‘We’re on a slow train back’: Agencies, long proud of their office culture, prepare for remote work as the norm
Last week, Tennessee governor Bill Lee lifted the state’s stay at home order but Knoxville, Tenn.-based independent agency The Tombras Group isn’t opening its doors yet. The shop, which has more than 300 employees, won’t be heading back to its headquarters at all in May, according to CEO Alice Matthews, who added that the agency will reassess where it is at in early June and that when they do go back it will be a phased approach where they reevaluate how they are doing every two weeks.
The Tombras Group is one of a number of agencies across the country working to figure out how and when to bring agency employees back to their various offices. Agency leaders and executives are unsure when that will be but most expect to get back to office spaces later this summer or early this fall. Doing so will vary. An agency in a major metropolitan area with a floor in a big office building and employees taking mass transit will have different considerations than one in a single occupancy building where employees drive to work.
Agency leaders and executives representing both types of agencies say they are not itching to get back to office space just yet but are working to figure out how they can eventually get back and keep employees safe. Three agency execs said that they haven’t yet heard of big agencies getting rid of their offices or opting to change spaces but that doing so would depend on the type of agency and its office needs. For now, agencies are sending out surveys to employees to not only understand how they are thinking about returning to offices but also how they can improve working from home, as that is the new normal for the foreseeable future.
“Now that we’re two months into this and people have gotten a chance to get used to [working remotely] we’re trying to figure out how can we optimize the current situation,” said Abbey Klaassen, president of 360i in New York. The agency sent out a survey to employees this week to understand not only how they feel about getting back to offices but what they can do to improve the current work-from-home situation.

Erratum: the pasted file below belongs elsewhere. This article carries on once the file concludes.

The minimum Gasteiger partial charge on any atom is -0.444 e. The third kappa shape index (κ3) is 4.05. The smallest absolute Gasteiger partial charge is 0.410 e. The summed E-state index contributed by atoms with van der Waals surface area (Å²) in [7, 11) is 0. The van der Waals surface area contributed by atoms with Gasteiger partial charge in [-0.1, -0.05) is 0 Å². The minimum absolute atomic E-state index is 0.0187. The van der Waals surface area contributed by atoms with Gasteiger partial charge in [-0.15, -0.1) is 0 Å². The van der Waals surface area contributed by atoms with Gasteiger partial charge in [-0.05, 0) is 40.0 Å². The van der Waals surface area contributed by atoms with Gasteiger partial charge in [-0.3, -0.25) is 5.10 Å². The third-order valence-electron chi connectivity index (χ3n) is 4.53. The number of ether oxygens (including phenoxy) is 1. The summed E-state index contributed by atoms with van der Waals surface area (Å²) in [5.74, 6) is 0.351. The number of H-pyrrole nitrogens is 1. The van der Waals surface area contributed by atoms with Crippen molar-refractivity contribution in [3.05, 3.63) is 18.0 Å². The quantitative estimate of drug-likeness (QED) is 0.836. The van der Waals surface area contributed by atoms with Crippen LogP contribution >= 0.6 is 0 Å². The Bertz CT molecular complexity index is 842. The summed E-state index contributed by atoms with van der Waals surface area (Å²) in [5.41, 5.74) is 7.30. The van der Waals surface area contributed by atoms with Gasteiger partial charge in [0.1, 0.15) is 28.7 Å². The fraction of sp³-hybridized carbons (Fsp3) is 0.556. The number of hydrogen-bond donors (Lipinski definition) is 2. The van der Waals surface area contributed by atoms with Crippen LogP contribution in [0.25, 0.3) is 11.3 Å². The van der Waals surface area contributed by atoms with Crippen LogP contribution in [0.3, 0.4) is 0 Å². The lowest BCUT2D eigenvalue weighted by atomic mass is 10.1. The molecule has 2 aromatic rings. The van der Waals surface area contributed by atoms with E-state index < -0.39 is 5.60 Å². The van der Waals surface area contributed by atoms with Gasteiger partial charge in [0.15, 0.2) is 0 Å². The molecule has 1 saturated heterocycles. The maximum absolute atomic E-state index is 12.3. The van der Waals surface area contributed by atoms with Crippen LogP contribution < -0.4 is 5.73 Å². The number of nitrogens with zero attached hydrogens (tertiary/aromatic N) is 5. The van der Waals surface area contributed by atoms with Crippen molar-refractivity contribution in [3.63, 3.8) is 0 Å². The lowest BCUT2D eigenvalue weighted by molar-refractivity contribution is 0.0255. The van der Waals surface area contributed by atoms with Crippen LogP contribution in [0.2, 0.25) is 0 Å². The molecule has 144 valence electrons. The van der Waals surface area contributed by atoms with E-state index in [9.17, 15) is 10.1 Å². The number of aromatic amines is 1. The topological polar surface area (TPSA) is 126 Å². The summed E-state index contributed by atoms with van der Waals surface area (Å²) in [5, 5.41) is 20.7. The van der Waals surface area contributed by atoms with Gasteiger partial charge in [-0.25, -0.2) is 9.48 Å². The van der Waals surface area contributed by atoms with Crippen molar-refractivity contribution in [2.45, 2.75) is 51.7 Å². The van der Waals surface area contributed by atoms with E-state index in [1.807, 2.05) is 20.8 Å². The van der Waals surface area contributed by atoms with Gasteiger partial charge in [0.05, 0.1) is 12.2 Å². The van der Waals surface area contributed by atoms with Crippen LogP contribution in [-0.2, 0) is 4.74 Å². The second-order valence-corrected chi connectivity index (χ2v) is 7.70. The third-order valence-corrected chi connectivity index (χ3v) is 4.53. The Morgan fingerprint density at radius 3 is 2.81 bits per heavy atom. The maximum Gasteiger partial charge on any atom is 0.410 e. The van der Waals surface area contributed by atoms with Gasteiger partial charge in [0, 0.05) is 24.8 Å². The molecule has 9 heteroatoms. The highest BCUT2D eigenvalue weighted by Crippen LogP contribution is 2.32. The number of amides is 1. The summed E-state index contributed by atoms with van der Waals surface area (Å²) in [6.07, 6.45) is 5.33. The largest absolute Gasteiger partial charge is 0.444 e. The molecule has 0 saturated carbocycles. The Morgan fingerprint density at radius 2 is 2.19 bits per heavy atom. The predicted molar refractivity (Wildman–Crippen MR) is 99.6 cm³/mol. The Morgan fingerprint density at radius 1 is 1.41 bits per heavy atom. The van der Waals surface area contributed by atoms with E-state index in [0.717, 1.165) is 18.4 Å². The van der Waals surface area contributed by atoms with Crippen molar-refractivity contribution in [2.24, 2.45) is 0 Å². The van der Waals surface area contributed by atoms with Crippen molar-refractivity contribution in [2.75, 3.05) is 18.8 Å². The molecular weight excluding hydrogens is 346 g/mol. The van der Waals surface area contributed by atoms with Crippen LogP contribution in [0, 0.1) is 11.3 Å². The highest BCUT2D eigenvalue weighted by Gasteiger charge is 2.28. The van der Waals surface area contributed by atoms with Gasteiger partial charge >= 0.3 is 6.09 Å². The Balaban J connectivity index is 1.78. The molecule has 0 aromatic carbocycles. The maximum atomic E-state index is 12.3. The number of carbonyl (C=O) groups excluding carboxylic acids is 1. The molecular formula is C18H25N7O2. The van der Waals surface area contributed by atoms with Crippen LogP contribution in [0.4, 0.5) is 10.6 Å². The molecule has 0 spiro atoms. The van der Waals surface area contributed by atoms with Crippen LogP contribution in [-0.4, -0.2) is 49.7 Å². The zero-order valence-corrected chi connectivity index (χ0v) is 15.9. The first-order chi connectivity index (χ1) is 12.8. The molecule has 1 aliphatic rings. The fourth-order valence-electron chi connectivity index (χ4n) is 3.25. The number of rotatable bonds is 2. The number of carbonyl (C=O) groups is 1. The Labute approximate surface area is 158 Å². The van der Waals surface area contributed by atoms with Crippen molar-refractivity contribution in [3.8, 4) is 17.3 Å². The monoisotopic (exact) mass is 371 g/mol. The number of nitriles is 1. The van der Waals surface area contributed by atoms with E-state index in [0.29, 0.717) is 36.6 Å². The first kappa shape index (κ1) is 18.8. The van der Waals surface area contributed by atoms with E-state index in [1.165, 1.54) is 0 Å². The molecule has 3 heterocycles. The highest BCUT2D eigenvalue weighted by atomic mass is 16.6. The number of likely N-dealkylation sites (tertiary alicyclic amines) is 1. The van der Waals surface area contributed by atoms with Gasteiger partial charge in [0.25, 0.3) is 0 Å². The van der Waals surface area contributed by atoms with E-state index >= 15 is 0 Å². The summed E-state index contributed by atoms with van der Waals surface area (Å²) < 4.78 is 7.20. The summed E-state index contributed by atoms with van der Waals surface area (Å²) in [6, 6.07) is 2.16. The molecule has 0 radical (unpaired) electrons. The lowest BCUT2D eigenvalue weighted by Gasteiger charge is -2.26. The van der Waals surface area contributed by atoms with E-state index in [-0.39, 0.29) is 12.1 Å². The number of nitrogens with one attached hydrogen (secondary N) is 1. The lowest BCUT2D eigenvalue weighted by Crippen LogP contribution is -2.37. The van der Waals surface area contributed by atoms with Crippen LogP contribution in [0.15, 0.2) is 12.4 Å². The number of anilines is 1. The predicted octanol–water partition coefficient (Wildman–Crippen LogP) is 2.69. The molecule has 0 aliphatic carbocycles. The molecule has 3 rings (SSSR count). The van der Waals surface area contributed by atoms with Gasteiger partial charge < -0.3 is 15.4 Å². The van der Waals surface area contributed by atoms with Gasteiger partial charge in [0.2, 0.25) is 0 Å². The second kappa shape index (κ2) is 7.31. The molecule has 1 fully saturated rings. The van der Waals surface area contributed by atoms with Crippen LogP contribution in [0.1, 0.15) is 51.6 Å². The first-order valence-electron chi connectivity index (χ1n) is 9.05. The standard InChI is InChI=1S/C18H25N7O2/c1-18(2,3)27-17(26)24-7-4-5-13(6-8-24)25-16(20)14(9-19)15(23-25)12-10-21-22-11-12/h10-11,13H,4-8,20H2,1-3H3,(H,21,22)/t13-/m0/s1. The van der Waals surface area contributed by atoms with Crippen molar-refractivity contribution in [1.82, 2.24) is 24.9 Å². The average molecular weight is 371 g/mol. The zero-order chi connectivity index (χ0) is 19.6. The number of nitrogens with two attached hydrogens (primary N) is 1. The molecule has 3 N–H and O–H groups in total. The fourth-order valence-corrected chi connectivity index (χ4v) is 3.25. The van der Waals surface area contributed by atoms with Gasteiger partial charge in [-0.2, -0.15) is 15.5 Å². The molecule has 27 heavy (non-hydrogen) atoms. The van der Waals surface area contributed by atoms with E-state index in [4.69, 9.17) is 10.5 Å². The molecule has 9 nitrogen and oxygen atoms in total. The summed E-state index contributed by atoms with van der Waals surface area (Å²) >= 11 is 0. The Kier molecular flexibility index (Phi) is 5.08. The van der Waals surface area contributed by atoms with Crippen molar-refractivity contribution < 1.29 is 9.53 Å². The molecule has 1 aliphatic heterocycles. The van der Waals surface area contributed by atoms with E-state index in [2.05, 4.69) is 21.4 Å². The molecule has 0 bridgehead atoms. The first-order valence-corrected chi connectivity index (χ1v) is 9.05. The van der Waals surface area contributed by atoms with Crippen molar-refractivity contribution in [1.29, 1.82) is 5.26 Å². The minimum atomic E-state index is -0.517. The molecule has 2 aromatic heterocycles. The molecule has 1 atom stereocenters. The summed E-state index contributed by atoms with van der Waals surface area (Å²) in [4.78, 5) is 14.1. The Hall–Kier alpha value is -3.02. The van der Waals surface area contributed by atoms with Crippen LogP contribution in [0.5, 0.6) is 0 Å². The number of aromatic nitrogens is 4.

MCD Partners is also asking employees how they feel about getting back to offices. “We need a sense of what people are up for, and their needs before redesigning our new set up,” said Wasim Choudhury, partner, COO and CFO at MCD Partners. “Early responses indicate that about half of the team wants to continue staying at home and half would prefer to be in the office.”
Aside from taking employees’ temperature in returning and improving the current situation of remote work, they aren’t yet making changes to their processes to deal with working remotely for the long term just yet. While agency leaders hope to return to offices some time later this summer or in early fall, depending on the location, at the moment they are in holding pattern, making plans for a return but unsure of when that return will be. “Getting people to work from home was the easier part for us,” said Choudhury. “Getting us back in is an entirely different matter.”
Desire to go back
That said, the desire to return to working in the same space is present at agencies, especially creative shops where employees and execs say that though they are still getting work done the ability to collaborate as they normally do isn’t able to be totally replicated online. But when that will come to fruition is an open question.
“There is something about when a meeting is vibing or there is [creative] energy that can’t be replicated by being totally online,” said an art director at a creative agency who asked for anonymity. “At the same time, I know I’m scared to be in the world and I’d rather not rush it.”